A Medieval well that was once believed to wash away sins, while healing eye and skin diseases has been recovered in England. Legend has it that the well was also cursed and records indicate a strange death occurred there.
St. Anne's Well was found on the lands of a private farm on the border between the townships of Rainhill and Sutton St Helens, near Liverpool, UK.
According to Historic England Heritage, which commissioned the excavation, "the well had become completely filled with earth due to ploughing."
"When we first got to the well we found that there was very little indication of it on the surface, but after excavation it was found to be in reasonable condition," Jamie Quartermaine, an archaeologist who supervised the dig, told Discovery News.
The well was built of local sandstone blocks and consisted of a shallow square basin with two steps leading down into the bottom.
"The fabric of the well is consistent with a Medieval date," Quartermaine said.
The archaeologist noted that St. Anne is quite commonly associated with holy wells.
"This well was probably a late Medieval foundation as the cult of St. Anne did not become widespread in England until after the end of the 14th century," Quartermaine said.
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The dating is important. Alexandra Walsham, professor of modern history at Cambridge's Trinity College, told Seeker that "a Medieval past for many healing wells was assumed or even invented by later antiquaries, especially in the 19th century."
After descending the steps, pilgrims submerged themselves in the pool, which was about 4 feet deep. Water seeped in from below the floor, while a stone conduit, now lost, took water from the overflow of the well, which measures 6.5 feet by 6.5 feet.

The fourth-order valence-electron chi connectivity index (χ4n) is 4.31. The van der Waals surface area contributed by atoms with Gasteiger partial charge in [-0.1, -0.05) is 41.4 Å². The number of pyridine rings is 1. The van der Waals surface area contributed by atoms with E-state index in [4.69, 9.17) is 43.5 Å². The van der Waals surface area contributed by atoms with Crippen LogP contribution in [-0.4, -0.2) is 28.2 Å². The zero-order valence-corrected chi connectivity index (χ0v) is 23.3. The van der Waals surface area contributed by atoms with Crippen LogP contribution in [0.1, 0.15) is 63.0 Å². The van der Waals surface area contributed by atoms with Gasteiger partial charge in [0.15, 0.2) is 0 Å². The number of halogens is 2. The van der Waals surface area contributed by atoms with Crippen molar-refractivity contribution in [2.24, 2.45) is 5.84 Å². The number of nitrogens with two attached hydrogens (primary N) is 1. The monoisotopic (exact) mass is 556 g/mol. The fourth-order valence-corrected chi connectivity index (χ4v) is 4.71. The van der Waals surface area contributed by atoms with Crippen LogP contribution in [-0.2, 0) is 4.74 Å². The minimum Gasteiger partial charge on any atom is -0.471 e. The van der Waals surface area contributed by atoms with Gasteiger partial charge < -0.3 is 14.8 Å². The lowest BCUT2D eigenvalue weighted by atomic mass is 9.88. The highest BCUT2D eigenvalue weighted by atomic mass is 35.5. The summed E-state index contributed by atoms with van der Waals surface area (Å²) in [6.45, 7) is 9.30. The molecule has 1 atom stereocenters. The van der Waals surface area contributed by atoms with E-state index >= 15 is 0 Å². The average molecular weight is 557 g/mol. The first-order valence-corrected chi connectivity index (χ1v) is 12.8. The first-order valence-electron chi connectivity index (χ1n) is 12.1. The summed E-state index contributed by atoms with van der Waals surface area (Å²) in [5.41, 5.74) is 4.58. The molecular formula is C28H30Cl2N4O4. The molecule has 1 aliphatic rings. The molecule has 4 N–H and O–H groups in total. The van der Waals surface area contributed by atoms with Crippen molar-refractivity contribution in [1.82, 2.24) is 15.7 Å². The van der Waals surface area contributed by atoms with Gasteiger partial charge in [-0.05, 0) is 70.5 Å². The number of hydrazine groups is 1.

According to Historic England Heritage, local legend suggests St. Anne's Well was associated with a nearby priory of about 12 monks, which was lost during Henry VIII's draconian dissolution of the monasteries.
The legend said the priory held an extensive estate from which the monks had an income. The story goes that St. Anne had bathed in the well, which was reputed to have healing powers for eye and skin afflictions.
"The well attracted numbers of pilgrims, necessitating the building of a small three-roomed structure around the well and the custodianship of two of the monks," Quartermaine said.
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According to local folklore, a dispute rose in the 16th century about boundaries and access to the well between the prior, Father Delwaney, and Hugh Darcy, the estate manager of the neighboring landowner.
One day, when the two stood nearby the well, Darcy predicted the prior would not be in position for much longer. Two days later the king's commissioners arrived and took possession of the priory and the well.
Father Delwaney promptly understood Darcy's role in the action as he was clearly known to the commissioners.
"With teeth tightly clenched, and his face white with suppressed passion," the prior hissed out his curse, according to a 1877 report on local legends in the St. Helens Leader.
Darcy would be dead within a year and a day, Delwaney predicted. He then collapsed and died himself.
A series of disgraces fell on Darcy: three months after the curse, his only son died of a mysterious illness. He suffered financial losses and "plunged recklessly into dissipation," according to the St. Helens Leader.
One night, after heavy drinking at a tavern, he disappeared.
"The search began. Nothing was seen until they came to the well, in which Darcy was found lying dead, his head crushed in," the St. Helens Leader reported.
Despite the grim legend, the well continued to be revered even after the dissolution, and people immersed themselves in the waters until the 19th century.
To protect the structure from damage by farm machinery, new wooden edging will be installed.
"We have worked with the farmers to ensure this important holy well survives long in to the future," Tamsin Cooke, a Historic England Heritage at Risk representative, said.